Wednesday, April 10, 2013


Virtuality - The Crew | A Constantly Racing Mind

I am glad that Fox had the foresight to cancel "Virtuality" from their schedule. As a TV series, "Virtuality" was just too good to make it as a series on Fox. Taking a cue from ABC's cancellation of "Defying Gravity" in 2009, a show more or less on the same premise of "Virtuality," Fox cancelled a thoughtful, possibly deep story, from" Battlestar Galactica" Executive Producer Ronald D. Moore. What was supposed to be a pilot for a show about 12 astronauts in deep space. Fox turned into a two-hour TV show of a 10-year mission to find a new planet for Earth's survivors to colonize. What the show does is leave the viewers wanting more and leaving him with no hope of finding in what direction that Moore and director Peter Berg were taking "Virtuality."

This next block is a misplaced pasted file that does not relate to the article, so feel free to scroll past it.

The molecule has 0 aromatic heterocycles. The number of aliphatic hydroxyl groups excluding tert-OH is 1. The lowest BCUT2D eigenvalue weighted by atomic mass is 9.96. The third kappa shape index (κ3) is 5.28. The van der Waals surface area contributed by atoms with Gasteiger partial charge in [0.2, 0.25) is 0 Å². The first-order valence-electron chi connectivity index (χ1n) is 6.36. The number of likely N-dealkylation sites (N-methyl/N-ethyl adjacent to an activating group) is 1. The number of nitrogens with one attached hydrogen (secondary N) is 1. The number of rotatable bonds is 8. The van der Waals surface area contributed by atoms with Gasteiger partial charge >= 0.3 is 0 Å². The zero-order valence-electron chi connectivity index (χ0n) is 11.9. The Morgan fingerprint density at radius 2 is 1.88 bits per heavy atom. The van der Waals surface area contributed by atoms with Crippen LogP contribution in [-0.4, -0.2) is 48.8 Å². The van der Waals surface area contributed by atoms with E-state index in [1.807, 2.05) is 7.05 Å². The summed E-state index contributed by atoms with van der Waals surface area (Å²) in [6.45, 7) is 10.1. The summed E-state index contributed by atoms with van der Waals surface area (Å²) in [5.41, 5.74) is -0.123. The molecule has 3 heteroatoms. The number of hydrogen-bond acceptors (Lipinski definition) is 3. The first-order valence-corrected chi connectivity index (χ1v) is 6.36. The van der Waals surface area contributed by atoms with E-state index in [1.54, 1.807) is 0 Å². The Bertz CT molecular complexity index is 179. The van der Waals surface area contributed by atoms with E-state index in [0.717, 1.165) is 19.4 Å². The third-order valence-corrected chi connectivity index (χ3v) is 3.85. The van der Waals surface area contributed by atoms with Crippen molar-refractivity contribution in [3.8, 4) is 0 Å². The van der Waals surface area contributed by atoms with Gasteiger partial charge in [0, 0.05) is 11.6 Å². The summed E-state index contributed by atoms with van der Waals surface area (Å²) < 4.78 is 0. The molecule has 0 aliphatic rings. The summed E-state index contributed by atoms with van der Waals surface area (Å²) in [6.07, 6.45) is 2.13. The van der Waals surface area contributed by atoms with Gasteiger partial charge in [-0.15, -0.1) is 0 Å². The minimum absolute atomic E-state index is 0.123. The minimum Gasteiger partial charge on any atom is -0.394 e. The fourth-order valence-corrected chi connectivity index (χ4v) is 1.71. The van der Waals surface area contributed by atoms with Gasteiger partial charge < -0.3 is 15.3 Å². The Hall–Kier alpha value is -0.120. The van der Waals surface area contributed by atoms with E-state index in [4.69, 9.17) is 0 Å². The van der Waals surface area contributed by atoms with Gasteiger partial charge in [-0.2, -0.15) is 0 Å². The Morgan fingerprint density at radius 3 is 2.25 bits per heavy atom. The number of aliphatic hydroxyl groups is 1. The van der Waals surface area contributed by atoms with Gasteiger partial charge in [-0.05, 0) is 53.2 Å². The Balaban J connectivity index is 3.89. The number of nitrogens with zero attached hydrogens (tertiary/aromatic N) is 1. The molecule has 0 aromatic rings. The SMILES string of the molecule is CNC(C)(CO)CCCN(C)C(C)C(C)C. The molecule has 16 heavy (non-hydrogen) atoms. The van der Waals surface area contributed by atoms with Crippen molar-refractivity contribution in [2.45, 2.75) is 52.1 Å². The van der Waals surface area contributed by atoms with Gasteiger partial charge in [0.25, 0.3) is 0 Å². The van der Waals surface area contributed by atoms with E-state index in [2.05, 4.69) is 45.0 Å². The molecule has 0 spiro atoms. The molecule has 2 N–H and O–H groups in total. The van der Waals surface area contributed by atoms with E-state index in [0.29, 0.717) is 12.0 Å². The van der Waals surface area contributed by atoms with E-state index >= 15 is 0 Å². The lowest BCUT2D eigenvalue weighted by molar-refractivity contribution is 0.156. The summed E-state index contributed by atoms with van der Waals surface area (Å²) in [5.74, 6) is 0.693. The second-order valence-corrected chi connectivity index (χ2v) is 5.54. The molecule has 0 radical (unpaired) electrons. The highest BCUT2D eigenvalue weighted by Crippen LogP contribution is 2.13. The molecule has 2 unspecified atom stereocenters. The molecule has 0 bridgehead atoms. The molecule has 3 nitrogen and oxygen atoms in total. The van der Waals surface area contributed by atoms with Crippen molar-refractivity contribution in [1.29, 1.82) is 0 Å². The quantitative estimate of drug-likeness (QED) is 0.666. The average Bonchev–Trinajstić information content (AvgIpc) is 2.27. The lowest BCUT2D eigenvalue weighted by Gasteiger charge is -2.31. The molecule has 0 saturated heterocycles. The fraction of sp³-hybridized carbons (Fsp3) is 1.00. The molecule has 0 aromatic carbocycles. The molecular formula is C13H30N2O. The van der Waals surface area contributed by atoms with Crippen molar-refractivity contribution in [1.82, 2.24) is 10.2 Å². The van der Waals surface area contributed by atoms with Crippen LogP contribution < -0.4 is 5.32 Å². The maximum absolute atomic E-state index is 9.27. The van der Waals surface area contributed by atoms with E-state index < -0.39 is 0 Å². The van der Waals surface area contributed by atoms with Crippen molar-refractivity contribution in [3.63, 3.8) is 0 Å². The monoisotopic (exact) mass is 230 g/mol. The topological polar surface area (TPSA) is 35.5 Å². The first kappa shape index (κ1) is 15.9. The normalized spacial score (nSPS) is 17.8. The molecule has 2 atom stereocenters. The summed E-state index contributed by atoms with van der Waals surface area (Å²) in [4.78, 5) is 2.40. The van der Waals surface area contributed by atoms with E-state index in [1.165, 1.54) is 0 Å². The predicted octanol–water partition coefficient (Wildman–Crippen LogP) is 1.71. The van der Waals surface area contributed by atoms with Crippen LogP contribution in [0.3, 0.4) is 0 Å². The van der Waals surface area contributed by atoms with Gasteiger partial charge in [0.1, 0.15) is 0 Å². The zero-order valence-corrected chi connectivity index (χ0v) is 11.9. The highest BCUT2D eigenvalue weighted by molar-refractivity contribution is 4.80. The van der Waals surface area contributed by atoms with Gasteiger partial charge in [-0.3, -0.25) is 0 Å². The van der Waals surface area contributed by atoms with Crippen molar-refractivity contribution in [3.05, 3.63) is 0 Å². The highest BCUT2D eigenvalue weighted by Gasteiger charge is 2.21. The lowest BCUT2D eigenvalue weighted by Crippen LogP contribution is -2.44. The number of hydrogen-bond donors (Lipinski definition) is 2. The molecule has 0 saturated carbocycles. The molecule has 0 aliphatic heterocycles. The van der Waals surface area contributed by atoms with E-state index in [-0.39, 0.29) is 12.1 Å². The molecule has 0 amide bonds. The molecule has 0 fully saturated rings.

After six months in travelling through space, the 12 astronauts onboard the Phaeton, this spinning mass of metal has reached the planet Neptune. We meet the crew through by following the ships commander around starting with what he does for recreation. Frank Pike, the commander of this five-year mission out to the Epsilon Eridani system in hopes of finding either life or a planet habitable to humans. Not long after the crew left on their mission, weather on Earth becomes erratic and scientists declare that life on Earth will be inhabitable in less than a century. The crew's mission has become more complicated. Commander Frank Pike played by Danish actor Nikolaj Coster-Waldau whose credits include "Firewall" (2006) and "Kingdom of Heaven" (2005) is an odd choice for the leader of this crew and this film. As a commander, he goes through his day starting with a Civil War reenactment where he and his cavalry regiment are ambushed. Halting the virtual reality simulation, one character marches out of the scene, a Corporal with revolver in hand, and tells him "You really are not fooling anyone Frank, least of all yourself." and pulls the trigger shooting several bullets into Frank. We meet the ships computer Jean (like HAL from "2001: A Space Odyssey"), however, with a woman's voice who informs Frank of his meetings and job duties for the day, and that Nu-Trac, is their reality show sponsor of the day. Passing thru the ship and stopping to chat with various members of the crew, we meet Rikka, played by "Resident Evil" actor Sienna Guillory (Jill Valentine). Then Pike stops, chats, and throws a pair of panties at botanist, husband and wife team Kenji (Nelson Lee), and Alice (Joy Bryant) who apparently "did it" in the greenhouse the night before, that they need to pick up after themselves. Then Pike heads on to the ship’s galley (kitchen) where the show’s gay couple are on kitchen duty, Manny (Jose Pablo Cantillo) and Val (Gene Farber) and are fighting on how much to salt the food. With security camera footage, reality show interviews, and Frank’s interaction, we meet the rest of the crew. On the flight deck is Sue Parsons (Clea DuVall) and Dr. Jules Braun (Erik Jensen), as the designer and navigator of the Phaeton starship.